Karl Truppe, Rückenakt

Karl Truppe, Rückenakt Karl Truppe, Rückenakt Karl Truppe, Rückenakt

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'Rückenakt' ('Reclining Female Nude')
Displayed at the GDK 1939, room 15.
Bought in 1939 by Heinrich Hoffmann.
'Rückenakt' was Karl Truppes first work displayed at the GDK and led to his breakthrough in the Third Reich.

Original sticker of the 'Grosse Deutsche Kunstausstellung 1939' on the back of the painting.

Card from the adminstration of the Haus der Kunst. The Einlieferungsnummer '81' in 1939 is corresponding with the number left on the photo above.

Karl Truppe, 'Rückenakt', depicted in the official GDK-1939 catalogue.

Karl Truppe, 'Rückenakt', depicted in ‘Kunst dem Volk‘, Juli 1939.

Karl Truppe, 'Rückenakt', depicted in the magazine 'Jugend', 1939, number 32.

Karl Truppe, 'Rückenakt', depicted in 'Karl Truppe, sein Werden und Schaffen', 1942.

- condition : II                    
- size : unframed 170 x 140
- signed : right, under. Created in 1939
- type : oil on canvas                        
- misc. : with original frame and original GDK-sticker at the back


Karl Truppe, 'Sein und Vergehen' ('Being and Becoming'). GDK 1940 room 15. Bought by Hitler for 12.000 Reichsmark and planned as a wedding gift to Gauleiter Adolf Wagner. Depicted in 'Die Kunst im Deutschen Reich', 1940, and in 'Kunst dem Volk', 1940.

Joseph Goebels visiting the Grosse Deutsche Kunstausstellung 1940. Next to Goebbels on his right Gerdy Troost, Rudolf Hess and Prof. Karl Kolb, director of the Haus der Deutschen Kunst. ‘Sein und Vergehen’ at the background (photo: Österreichische Nationalbibliothek).

Trilogy, 'Sinnenfreude, Einkehr, Verklärung. Created in 1941.

Trilogy, Part I

'Sinnenfreude' ('Joy of Senses'). GDK 1941 room 8. Bought by Hitler for 15.000 Reichsmark. Depicted in 'Die Kunst im Deutschen Reich', 1941, and in ‘Die Malerei im deutschen Faschismus‘, 1974. Also in ‘Kunst im 3. Reich, dokumente der Unterwerfung‘, 1974, and in 'Kunst dem Volk', August 1941. Size: 222 x 164 cm. In the possession of the Deutsches Historisches Museum. 

Trilogy, Part II
'Einkehr‘ (‘Reflection‘). GDK 1941 room 8. Size: 223 x 163 cm. Bought by Hitler for 15.000 Reichsmark. The painting hung in the Reichskanzlei. In the possession of the Deutsches Historisches Museum.

Trilogy, Part III
'Verklärung' ('Transfuguration'). All three parts of the Trilogy are depicted in 'Karl Truppe, sein Werden und Schaffen', 1942.

Karl Truppe, 'Im Atelier' ('In the Atelier'). Depicted in 'Karl Truppe, sein Werden und Schaffen', 1942. At the back Part I and III of the Trilogy.

Karl Truppe, 'Bacchus und Ariadne' ('Bacchus and Ariadne'), GDK 1942 room 14. Bought by Hitler for 22.000 Reichsmark. Size: 193 x 182 cm. In the possession of the Deutsches Historisches Museum. Depicted in ´Die Kunst im Deutschen Reich´, 1942.

Karl Truppe, 'Capriccio', displayed at the GDK 1944 room 22. Bought for 25.000 Reichsmark by the Deutsche Arbeitsfront Berlin. Depicted in ‘Die Malerei im deutschen Faschismus‘, 1974. In the possession of the Bayerische Staatsgemäldesammlungen.

'Capriccio'. Karl Truppe in his studio with his model. Shown in 1944 the film
Die Deutsche Wochenschau 3 March 1944


Karl Truppe, 'Führerbildnis' ('Portrait of the leader'). GDK 1942 room 17. Depicted on the cover of 'Kunst dem Volk', April 1942.

Karl Truppe, 'Vita victrix – Schachspiel mit dem Tod‘ ('Vita victrix - playing Chess with Death'). Truppe depicted himself playing chess with Death. GDK 1942 room16. Bought by Hitler for 15.000 Reichsmark. Size: 175 x 125 cm. In the possession of the Deutsches Historisches Museum.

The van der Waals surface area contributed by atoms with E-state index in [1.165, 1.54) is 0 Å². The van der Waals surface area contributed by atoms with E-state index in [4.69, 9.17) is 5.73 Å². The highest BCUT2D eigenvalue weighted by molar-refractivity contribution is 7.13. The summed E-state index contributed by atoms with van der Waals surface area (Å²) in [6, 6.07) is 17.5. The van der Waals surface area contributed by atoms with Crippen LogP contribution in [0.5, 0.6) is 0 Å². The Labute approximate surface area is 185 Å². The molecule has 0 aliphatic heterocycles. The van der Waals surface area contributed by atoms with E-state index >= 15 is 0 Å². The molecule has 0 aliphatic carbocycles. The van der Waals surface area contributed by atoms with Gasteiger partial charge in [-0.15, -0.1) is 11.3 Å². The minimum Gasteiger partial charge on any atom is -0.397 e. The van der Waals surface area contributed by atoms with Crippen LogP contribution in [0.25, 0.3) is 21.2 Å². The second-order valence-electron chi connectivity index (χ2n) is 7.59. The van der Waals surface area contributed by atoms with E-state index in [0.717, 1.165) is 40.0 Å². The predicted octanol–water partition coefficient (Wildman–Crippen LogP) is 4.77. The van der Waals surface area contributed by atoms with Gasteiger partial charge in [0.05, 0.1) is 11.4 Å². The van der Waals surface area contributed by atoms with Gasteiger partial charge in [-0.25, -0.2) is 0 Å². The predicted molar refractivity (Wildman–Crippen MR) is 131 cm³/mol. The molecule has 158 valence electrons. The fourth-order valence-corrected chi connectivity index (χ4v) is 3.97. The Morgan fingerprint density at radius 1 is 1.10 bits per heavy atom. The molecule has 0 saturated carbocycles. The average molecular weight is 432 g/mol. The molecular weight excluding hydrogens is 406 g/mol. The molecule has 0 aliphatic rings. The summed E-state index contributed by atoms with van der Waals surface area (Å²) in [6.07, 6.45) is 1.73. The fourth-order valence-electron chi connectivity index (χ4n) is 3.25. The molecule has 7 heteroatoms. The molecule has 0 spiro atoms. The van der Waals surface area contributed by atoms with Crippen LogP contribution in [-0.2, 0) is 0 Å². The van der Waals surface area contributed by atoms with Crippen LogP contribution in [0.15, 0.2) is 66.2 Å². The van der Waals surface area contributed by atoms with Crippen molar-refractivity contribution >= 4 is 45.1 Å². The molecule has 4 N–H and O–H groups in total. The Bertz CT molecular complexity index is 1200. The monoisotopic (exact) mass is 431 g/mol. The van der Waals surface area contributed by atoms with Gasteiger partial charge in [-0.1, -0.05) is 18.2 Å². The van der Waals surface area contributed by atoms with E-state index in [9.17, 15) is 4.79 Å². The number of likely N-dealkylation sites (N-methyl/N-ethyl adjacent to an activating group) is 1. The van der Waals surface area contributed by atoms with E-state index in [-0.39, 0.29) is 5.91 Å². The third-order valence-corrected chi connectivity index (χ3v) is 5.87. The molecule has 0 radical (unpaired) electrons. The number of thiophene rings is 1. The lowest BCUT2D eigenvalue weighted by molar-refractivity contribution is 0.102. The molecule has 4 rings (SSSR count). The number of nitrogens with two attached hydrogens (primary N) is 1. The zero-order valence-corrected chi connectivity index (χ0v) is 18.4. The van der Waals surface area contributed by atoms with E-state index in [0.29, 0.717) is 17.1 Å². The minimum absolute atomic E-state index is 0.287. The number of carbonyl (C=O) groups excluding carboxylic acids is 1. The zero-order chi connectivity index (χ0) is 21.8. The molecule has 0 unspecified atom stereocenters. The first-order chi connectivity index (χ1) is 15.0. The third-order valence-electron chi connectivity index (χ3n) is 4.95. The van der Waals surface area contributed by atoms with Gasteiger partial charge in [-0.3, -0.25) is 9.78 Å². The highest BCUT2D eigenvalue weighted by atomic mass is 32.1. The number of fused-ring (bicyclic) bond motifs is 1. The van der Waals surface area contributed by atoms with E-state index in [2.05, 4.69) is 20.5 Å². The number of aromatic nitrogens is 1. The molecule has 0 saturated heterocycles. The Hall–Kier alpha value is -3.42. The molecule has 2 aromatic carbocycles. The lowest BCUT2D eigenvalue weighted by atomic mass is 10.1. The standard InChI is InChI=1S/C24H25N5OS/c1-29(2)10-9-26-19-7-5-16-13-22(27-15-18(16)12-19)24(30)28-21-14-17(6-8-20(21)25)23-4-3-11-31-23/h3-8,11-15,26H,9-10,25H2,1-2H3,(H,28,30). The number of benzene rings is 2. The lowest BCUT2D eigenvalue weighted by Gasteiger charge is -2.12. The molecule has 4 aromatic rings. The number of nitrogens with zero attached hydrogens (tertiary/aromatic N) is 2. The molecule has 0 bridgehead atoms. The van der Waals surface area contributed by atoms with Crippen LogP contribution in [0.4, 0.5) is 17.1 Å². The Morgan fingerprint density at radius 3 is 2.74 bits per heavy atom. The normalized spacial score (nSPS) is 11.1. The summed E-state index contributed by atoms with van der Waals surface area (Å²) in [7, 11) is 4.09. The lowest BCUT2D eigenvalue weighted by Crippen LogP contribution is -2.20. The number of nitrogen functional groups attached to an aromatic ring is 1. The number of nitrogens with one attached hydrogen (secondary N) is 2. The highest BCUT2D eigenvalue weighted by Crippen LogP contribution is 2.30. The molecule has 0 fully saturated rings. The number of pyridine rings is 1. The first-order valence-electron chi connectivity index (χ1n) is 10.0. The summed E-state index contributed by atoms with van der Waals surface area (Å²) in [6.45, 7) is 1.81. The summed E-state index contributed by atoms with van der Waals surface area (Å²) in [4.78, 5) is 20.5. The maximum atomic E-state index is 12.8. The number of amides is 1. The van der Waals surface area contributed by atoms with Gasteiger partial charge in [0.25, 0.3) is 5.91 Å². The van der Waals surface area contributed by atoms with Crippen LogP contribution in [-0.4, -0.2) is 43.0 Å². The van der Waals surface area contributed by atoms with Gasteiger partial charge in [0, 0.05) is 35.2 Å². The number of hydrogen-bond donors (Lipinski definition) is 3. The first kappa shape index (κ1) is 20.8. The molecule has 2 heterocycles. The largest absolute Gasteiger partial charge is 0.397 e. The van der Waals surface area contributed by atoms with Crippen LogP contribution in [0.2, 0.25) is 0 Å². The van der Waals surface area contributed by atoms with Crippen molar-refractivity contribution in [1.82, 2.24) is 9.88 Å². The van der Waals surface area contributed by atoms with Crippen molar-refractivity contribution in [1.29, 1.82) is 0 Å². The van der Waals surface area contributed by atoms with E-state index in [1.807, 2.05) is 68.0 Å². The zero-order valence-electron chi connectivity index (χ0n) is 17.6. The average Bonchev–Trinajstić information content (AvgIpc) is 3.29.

Karl Truppe, 'Vanitas'. GDK 1943 room 41. Depicted on numerous postcards.
Bought by the Landesgalerie Kärnten (now Museum Moderner Kunst Kärnten).

Karl Truppe, 'Mutterhände' ('Hands of a Mother'). GDK 1942 room 37. Bought by Heinrich Hoffmann for 3000 Reichsmark, likely given to Hitler (according to 'Karl Truppe, sein Werden und Schaffen', 1942, the work was in the possession of Hitler). Depicted in 'Kunst dem Volk', September 1941.

Left: Karl Truppe, 'Mädchen mit Sonnenblumen' ('Girl with Sunflowers'), 1943. Size: 137 x 107 cm.
Right: Karl Truppe, 'Rote und weisse Radieschen' ('Red and white Radish). GDK 1943 room 37. Sold in 2016 by an Austrian auction house.

Karl Truppe, 'Raub der Sabinerinnen' ('Rape of the Sabine women'). In the possession of Reichsminister Dr. Goebbels. Depicted in 'Karl Truppe, sein Werden und Leben', 1942.
The Rape occurred in the early history of Rome, shortly after its founding by Romulus and his mostly male followers. Seeking wives in order to establish families, the Romans negotiated unsuccessfully with the Sabines, who populated the surrounding area. The Sabines feared the emergence of a rival society and refused to allow their women to marry the Romans. Consequently, the Romans planned to abduct Sabine women during a festival of Neptune Equester. They planned and announced a marvelous festival to attract people from all nearby towns. According to Livy, many people from Rome's neighboring towns attended, including folk from the Caeninenses, Crustumini, and Antemnates, and many of the Sabines. At the festival, Romulus gave a signal, at which the Romans grabbed the Sabine women and fought off the Sabine men. The indignant abductees were soon implored by Romulus to accept Roman husbands.

Left: Karl Truppe, 'Die Jugend des Bacchus' ('The Youth of Bacchus'). Depicted in 'Velhagen & Klasings Monatshefte', August 1943. 
Karl Truppe,'Jugend' ('Youth'). GDK 1942 room 20. Depicted in 'Kunst dem Volk', September 1941, and in ´Die Kunst im Deutschen Reich´, 1942.

Left: Karl Truppe, ‘Portrait of the Viennese Actress Katharina Schratt, friend of Kaiser Franz Joseph’. Charcoal, size 63 x 44 cm. Sold by a German auction house in 2017.
Right: Karl Truppe, 'Küchenstilleben‘ (‘Kitschen Still Life‘). Created in and signed 1924. Displayed at an exhibition organised by the Mährischen Künstlervein/ Künstlerhaus in Brünn. Size 114 x 83 cm. Preparatory study, described and depicted in 'Karl Truppe, sein Werden und Leben', 1942. Sold by a German auction house in 2017.

Karl Truppe', 'Bauernmadonna' ('Peasant Madonna), 1924. Size 200 x 131 cm. Offered in 2017 by a American auktion house.